Mayo - Agosto 2012Intermodal Logistics Terminal of HidalgoThe concept of port regionalization is inciting portsand terminal operators to look at the hinterland tosupport their core terminal business. TILH is aninland port facility owned and operated by HPH(80% stake), which opened in 2012. It is located inthe southern part of the state of Hidalgo about 50km north of Mexico City, one of the world’s largestmetropolitan areas with a population of more than21 million people. HPH is the dominant containerterminal operator in Mexico, handling about 50%of the country’s container port throughput infour major terminal facilities (Ensenada, Veracruz,Manzanillo and Lázaro Cardenas).Mexico City as an origin or destination accounts for40% of all the container cargo handled by HPH,generating about 700,000 TEU per year. In recentyears, significant developments have taken placein the northern part of the metropolitan area withseveral large retailers and manufacturers establishingdistribution facilities in the area. The site includes astandard greenfield logistics zone of 127 hectares(Logistics Activities Zone Hidalgo; 80% owned bythe Mexican trucking company Unne) co-locatedwith an intermodal terminal facility covering 53hectares, with an additional 10 hectares allocated tocustoms. Securing land was a complex endeavor thattook 3 years since the ownership of the rural landwas collective and required a process where it wastransferred to the state and then to private interests(HPH and Unne). Recognizing the potential of sucha facility and its logistics zone for employment andregional development, the public sector contributedby building an access road, a bridge and utilities(electricity, water and sewage).TILH is a grounded intermodal facility wherecontainers are stacked trackside (see abovephoto), which is different from the standardNorth American chassis-based storage. The initialintermodal capacity of the facility is about 200,000TEU and once all expansion phases are completed,the capacity would increase to above 1 million TEU.In its current setting, the terminal provides 4 railsidings of 600 meters directly connected to the railnetwork of two of Mexico’s largest railways; KCSMand Ferromex. Because of its geography, the MexicoCity metropolitan area has a scarcity of large surfacesof flat land, implying that the TILH site requiredsignificant modifications (mostly infill and gradeadjustments) to make it suitable for intermodal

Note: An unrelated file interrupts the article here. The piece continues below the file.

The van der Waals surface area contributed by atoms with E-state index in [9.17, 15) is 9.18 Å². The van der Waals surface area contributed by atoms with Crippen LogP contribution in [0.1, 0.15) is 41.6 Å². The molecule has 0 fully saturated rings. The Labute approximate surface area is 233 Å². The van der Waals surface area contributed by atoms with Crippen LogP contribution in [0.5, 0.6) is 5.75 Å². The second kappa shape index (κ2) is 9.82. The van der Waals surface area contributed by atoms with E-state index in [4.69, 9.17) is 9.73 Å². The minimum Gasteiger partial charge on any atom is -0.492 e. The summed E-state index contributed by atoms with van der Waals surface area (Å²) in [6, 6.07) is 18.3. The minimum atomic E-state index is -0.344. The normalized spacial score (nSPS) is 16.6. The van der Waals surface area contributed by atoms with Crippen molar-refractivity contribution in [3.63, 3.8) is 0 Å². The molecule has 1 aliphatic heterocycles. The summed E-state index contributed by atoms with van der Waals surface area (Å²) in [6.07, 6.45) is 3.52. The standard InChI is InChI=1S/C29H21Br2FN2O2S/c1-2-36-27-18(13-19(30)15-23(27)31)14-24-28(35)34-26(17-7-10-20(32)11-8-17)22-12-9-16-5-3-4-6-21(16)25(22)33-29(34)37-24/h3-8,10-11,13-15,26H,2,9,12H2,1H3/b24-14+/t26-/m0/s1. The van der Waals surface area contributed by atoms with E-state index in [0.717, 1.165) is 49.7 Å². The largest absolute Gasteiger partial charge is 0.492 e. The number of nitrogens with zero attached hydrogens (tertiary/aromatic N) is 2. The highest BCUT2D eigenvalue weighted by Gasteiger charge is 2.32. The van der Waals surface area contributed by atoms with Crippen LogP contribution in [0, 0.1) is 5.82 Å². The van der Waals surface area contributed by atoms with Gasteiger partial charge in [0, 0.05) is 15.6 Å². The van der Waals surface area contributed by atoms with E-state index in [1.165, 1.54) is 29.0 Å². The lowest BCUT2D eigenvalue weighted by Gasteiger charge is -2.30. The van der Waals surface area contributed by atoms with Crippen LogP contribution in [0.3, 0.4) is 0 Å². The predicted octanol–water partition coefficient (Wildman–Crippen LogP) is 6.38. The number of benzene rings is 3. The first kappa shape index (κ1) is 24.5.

Mayo - Agosto 2012operations. The main value propositions of thefacility are:• Modal shift. Like many developing countries,the share of trucking for inland distribution inMexico is very high, which is linked with congestion,energy consumption, air pollution and delays. Theexpectation is that the inland port will favor a modalshift of a share of the cargo bound to MexicoCity to rail, thus improving the cargo capacity (raileconomies of scale) and the use of a more energyefficient mode. One of the key advantages of thefacility is its direct connectivity to both the Pacific andAtlantic maritime ranges where HPH operates portterminals. Veracruz on the Atlantic side is about 500km away while Lázaro Cardenas and Manzanillo onthe Pacific side are about 600 km away. This distanceis at the threshold of commercial competitiveness forrail services.• Custom clearance and dwell time. Importershave the option, through bounded deliveries,of having the custom clearance deferred to theinland port instead of at the gateway port. Thiscan lower inspection costs as well as delays. Inlandterminals having abundant storage space can alsooffer convenient dwell time, implying that they canpartially act as a warehouse for their customers sincea container at the inland port can be considered aspart of the inventory of a nearby distribution center.• Load center. As a facility integrated to themaritime ports it is linked to, TILH acts as adeconsolidation (for imports) and consolidation (forexports) center. This can be effective to attract andretain customers as well as improving the quality ofthe transport service since the HPH port terminalsand TILH are one functional transport chain. Inaddition to the inland accessibility from ports onthe Atlantic and Pacific sides (longitudinal flows),TILH has the potential to become a load center forthe NAFTA trade (latitudinal flows), which remainsdominantly serviced by trucks. Its access to theLázaro Cardenas - Laredo - Kansas City corridoroffers a strategic commercial opportunity.• Metropolitan accessibility. A logistics cluster(intermodal terminal and nearby distribution centers)offers a platform that is better placed to service ametropolitan area (Mexico City) than direct truckservices from port terminals, particularly if wellconnected to an urban highway system. There arealso more opportunities to deconsolidate the cargo inloads that are more suitable to urban demand (highfrequency) and driving conditions (congestion).Since TILH represents a novel intermodal model forMexico, it is facing the challenge of securing regularrail services to its facility.(Taken from The Geography of TransportSystem)